EVER WONDER HOW SOME PEOPLE ALWAYS SEEM TO MANAGE TO TRAVEL IN STYLE – EVEN ON THE MOST ARDUOUS OF LONG-HAUL FLIGHTS?
I’m not just talking about celebrities here, either: it’s no secret how THEY manage to travel in style – they do it by travelling first class, changing clothes as soon as they board the aircraft, and maybe even having an assistant to style their hair and do their makeup when they land. ANYONE could travel in style under those conditions, couldn’t they?
No, I’m talking about the REGULAR people. The ones you see in the baggage line at the end of a 10-hour flight, still looking as fresh and polished as they did when you caught sight of them boarding the plane. Meanwhile, you’re standing there in clothes that look like you slept in them (because you DID sleep in them…), with bleary eyes and hair that hasn’t seen a comb in 2,000 miles. I’m speaking for myself here, obviously. Just in case you hadn’t guessed, I’m NOT one of the “fresh and polished” people. No, I’m in the other group: and while I’ve resigned myself to the fact that I’m never going to look like Victoria Beckham or Miranda Kerr, striding through the airport like it’s my own personal runway, over the years I have learned a few things about how to travel in style – well, relative style, anyway. Here they are…
HOW TO TRAVEL IN STYLE
// PRE-BOOK YOUR SEATS
It’s impossible (for me, anyway) to look stylish when you’re crammed into an economy class seat, with someone repeatedly kicking you in the back for 10 hours, isn’t it? There’s no easy solution to this, but if you can pre-book your seats, you at least have a change of choosing a seat that’s a little more comfortable. Seats with extra-legroom tend to be snapped up first, and are sometimes chargeable, but if you look at the map of the plane you’ll be travelling on, you’ll often find other seats with a bit of extra space. As we don’t have children, ShoeperMan and I will normally look for sections containing just two seats, which are normally at the back of the plane – booking these at least means you don’t have to keep crawling over a complete stranger every time you want to stand up or visit the restroom, and there’ll be slightly more space to stretch out, too. No, it’s never going to beat first class, but travelling in comfort is the first step towards travelling in style. Which brings me to my next point…
// WEAR SOMETHING SIMPLE AND CREASE-FREE
When I was a younger, I used to try to emulate celebrities by dressing up for flights. I soon came to realise, however, that the simpler my travel outfit is, the easier it is to keep it looking fresh, and un-rumpled. The key here is to choose fabrics which stretch, and don’t crease too easily: not only will they be more comfortable, they’ll also have a better chance of still looking good once you’ve slept in them.
// KEEP MAKEUP TO A MINIMUM
Just as I used to try to make an effort with my clothes for air travel, I also used to wake up early, in order to apply a full face of makeup before every flight. Contrary to popular opinion, I’ve never found that flying in makeup has damaged my skin, so the main reason I stopped doing this is simply because I realised my makeup just didn’t look great after a long-haul flight – especially if I’d tried to get some sleep during it. I’m a nervous flier (there are some tips on how I deal with my fear of flying here, if you’re interested…), and don’t like walking around the cabin more than I can help it, so I can rarely be bothered to get up and re-apply my makeup, which meant I’d end every flight with flaking mascara and patchy foundation. (This is also why I don’t follow the standard advice to remove your makeup once you’re on board, and slather your face with moisturiser instead – I can never motivate myself to actually do it!) I’m not going to lie – I do still wear some makeup to travel (I’m far too vain to go completely bare-faced!), but these days I keep it to a minimum, and try to go for things like tinted moisturisers and lip balm rather than full-coverage foundation and matte lipstick.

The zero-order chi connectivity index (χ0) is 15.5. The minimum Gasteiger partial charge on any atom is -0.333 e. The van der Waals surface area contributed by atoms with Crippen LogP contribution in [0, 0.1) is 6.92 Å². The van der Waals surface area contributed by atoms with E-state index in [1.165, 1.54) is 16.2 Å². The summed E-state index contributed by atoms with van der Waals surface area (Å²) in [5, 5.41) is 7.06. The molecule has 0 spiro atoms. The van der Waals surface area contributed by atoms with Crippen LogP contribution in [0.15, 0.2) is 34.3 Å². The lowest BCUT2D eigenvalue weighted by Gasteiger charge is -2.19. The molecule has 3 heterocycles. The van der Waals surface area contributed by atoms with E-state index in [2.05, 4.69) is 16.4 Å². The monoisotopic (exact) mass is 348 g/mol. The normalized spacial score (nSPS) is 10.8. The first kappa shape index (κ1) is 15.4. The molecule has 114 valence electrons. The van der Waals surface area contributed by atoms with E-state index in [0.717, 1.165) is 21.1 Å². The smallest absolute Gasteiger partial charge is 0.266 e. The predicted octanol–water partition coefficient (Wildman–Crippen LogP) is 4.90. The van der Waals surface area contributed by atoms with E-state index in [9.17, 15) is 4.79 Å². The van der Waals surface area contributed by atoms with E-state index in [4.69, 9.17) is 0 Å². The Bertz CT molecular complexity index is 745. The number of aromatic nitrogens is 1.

// ALWAYS CARRY HAIR TIES
Air travel is not a friend to hair: mine always ends up both greasy AND static-y by the end of a flight: NOT a good look. To avoid this, I always carry hair ties (or, in my case, spin pins), which I use to put my hair up in a high bun as soon as I get into my seat. That keeps it out of my way during the flight, and when I take it down right before we land, I’ll have big, loose waves, which look a whole lot better than the greasy frizzbomb that would otherwise be my destiny.
Finally, the advice everyone gives, and which I really should be making more effort to follow: you have to stay hydrated. Not only will you feel better when you land, you’ll look better to – so better to have to endure all of those trips to the bathroom, than let yourself get dehydrated!